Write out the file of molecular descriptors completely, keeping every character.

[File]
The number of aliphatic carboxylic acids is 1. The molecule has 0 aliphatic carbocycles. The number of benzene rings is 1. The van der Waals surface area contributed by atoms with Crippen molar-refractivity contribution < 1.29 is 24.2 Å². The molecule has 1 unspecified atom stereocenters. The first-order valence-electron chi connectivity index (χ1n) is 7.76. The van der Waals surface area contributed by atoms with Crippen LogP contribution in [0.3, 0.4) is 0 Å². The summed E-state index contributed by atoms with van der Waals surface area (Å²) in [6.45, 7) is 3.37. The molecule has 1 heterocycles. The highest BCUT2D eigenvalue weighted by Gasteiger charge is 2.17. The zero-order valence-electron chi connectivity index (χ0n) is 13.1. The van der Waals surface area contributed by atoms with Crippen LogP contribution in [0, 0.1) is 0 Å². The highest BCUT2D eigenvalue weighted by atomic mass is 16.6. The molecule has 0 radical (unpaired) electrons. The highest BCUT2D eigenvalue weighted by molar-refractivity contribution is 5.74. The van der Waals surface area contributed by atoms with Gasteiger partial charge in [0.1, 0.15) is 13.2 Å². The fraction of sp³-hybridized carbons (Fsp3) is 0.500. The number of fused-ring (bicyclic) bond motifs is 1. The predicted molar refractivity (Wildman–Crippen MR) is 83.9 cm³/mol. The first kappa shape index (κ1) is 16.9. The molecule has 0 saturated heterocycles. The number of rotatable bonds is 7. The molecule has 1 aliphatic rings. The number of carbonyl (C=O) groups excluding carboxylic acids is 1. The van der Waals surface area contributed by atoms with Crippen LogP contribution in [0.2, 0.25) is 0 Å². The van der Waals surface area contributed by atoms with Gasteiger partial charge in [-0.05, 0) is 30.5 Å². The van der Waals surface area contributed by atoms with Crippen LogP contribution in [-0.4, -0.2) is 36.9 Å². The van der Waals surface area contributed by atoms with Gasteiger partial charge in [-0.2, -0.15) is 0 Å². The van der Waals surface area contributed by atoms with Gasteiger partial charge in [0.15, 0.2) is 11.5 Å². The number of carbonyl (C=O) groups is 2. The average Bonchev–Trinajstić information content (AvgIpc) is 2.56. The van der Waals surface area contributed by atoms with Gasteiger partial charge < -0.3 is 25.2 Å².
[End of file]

The number of aliphatic carboxylic acids is 1. The molecule has 0 aliphatic carbocycles. The number of benzene rings is 1. The van der Waals surface area contributed by atoms with Crippen molar-refractivity contribution < 1.29 is 24.2 Å². The molecule has 1 unspecified atom stereocenters. The first-order valence-electron chi connectivity index (χ1n) is 7.76. The van der Waals surface area contributed by atoms with Crippen LogP contribution in [0.3, 0.4) is 0 Å². The summed E-state index contributed by atoms with van der Waals surface area (Å²) in [6.45, 7) is 3.37. The molecule has 1 heterocycles. The highest BCUT2D eigenvalue weighted by Gasteiger charge is 2.17. The zero-order valence-electron chi connectivity index (χ0n) is 13.1. The van der Waals surface area contributed by atoms with Crippen LogP contribution in [0, 0.1) is 0 Å². The highest BCUT2D eigenvalue weighted by atomic mass is 16.6. The molecule has 0 radical (unpaired) electrons. The highest BCUT2D eigenvalue weighted by molar-refractivity contribution is 5.74. The van der Waals surface area contributed by atoms with Gasteiger partial charge in [0.1, 0.15) is 13.2 Å². The fraction of sp³-hybridized carbons (Fsp3) is 0.500. The number of fused-ring (bicyclic) bond motifs is 1. The predicted molar refractivity (Wildman–Crippen MR) is 83.9 cm³/mol. The first kappa shape index (κ1) is 16.9. The molecule has 0 saturated heterocycles. The number of rotatable bonds is 7. The molecule has 1 aliphatic rings. The number of carbonyl (C=O) groups excluding carboxylic acids is 1. The van der Waals surface area contributed by atoms with Crippen LogP contribution in [0.2, 0.25) is 0 Å². The van der Waals surface area contributed by atoms with Gasteiger partial charge in [-0.05, 0) is 30.5 Å². The van der Waals surface area contributed by atoms with Crippen LogP contribution in [-0.4, -0.2) is 36.9 Å². The van der Waals surface area contributed by atoms with Gasteiger partial charge in [-0.2, -0.15) is 0 Å². The van der Waals surface area contributed by atoms with Gasteiger partial charge in [0.15, 0.2) is 11.5 Å². The number of carbonyl (C=O) groups is 2. The average Bonchev–Trinajstić information content (AvgIpc) is 2.56. The van der Waals surface area contributed by atoms with Gasteiger partial charge < -0.3 is 25.2 Å².